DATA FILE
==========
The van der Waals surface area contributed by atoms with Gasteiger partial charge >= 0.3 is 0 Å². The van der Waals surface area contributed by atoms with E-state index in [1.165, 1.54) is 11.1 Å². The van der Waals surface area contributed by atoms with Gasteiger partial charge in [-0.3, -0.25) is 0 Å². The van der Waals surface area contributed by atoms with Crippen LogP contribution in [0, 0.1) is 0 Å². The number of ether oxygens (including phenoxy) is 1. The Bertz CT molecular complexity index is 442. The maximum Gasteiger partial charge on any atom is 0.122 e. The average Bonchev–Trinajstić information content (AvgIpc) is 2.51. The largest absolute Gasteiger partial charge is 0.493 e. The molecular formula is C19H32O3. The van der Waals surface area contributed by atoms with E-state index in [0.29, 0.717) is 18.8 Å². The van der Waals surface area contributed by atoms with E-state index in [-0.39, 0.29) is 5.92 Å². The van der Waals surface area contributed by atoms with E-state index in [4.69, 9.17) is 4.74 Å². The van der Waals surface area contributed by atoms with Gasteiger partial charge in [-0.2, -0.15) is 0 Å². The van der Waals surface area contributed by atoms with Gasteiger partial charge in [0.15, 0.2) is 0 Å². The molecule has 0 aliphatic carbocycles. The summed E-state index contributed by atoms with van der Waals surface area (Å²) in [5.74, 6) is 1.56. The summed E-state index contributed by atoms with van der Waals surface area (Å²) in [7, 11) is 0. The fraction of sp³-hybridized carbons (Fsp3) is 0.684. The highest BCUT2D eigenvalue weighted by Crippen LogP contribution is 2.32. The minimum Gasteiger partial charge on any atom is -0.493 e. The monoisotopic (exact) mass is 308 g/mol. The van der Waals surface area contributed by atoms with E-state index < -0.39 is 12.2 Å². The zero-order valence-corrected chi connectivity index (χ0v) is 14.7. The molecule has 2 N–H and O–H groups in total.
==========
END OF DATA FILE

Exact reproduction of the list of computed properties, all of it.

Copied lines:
The van der Waals surface area contributed by atoms with Gasteiger partial charge >= 0.3 is 0 Å². The van der Waals surface area contributed by atoms with E-state index in [1.165, 1.54) is 11.1 Å². The van der Waals surface area contributed by atoms with Gasteiger partial charge in [-0.3, -0.25) is 0 Å². The van der Waals surface area contributed by atoms with Crippen LogP contribution in [0, 0.1) is 0 Å². The number of ether oxygens (including phenoxy) is 1. The Bertz CT molecular complexity index is 442. The maximum Gasteiger partial charge on any atom is 0.122 e. The average Bonchev–Trinajstić information content (AvgIpc) is 2.51. The largest absolute Gasteiger partial charge is 0.493 e. The molecular formula is C19H32O3. The van der Waals surface area contributed by atoms with E-state index in [0.29, 0.717) is 18.8 Å². The van der Waals surface area contributed by atoms with E-state index in [-0.39, 0.29) is 5.92 Å². The van der Waals surface area contributed by atoms with E-state index in [4.69, 9.17) is 4.74 Å². The van der Waals surface area contributed by atoms with Gasteiger partial charge in [-0.2, -0.15) is 0 Å². The van der Waals surface area contributed by atoms with Gasteiger partial charge in [0.15, 0.2) is 0 Å². The molecule has 0 aliphatic carbocycles. The summed E-state index contributed by atoms with van der Waals surface area (Å²) in [5.74, 6) is 1.56. The summed E-state index contributed by atoms with van der Waals surface area (Å²) in [7, 11) is 0. The fraction of sp³-hybridized carbons (Fsp3) is 0.684. The highest BCUT2D eigenvalue weighted by Crippen LogP contribution is 2.32. The minimum Gasteiger partial charge on any atom is -0.493 e. The monoisotopic (exact) mass is 308 g/mol. The van der Waals surface area contributed by atoms with E-state index < -0.39 is 12.2 Å². The zero-order valence-corrected chi connectivity index (χ0v) is 14.7. The molecule has 2 N–H and O–H groups in total.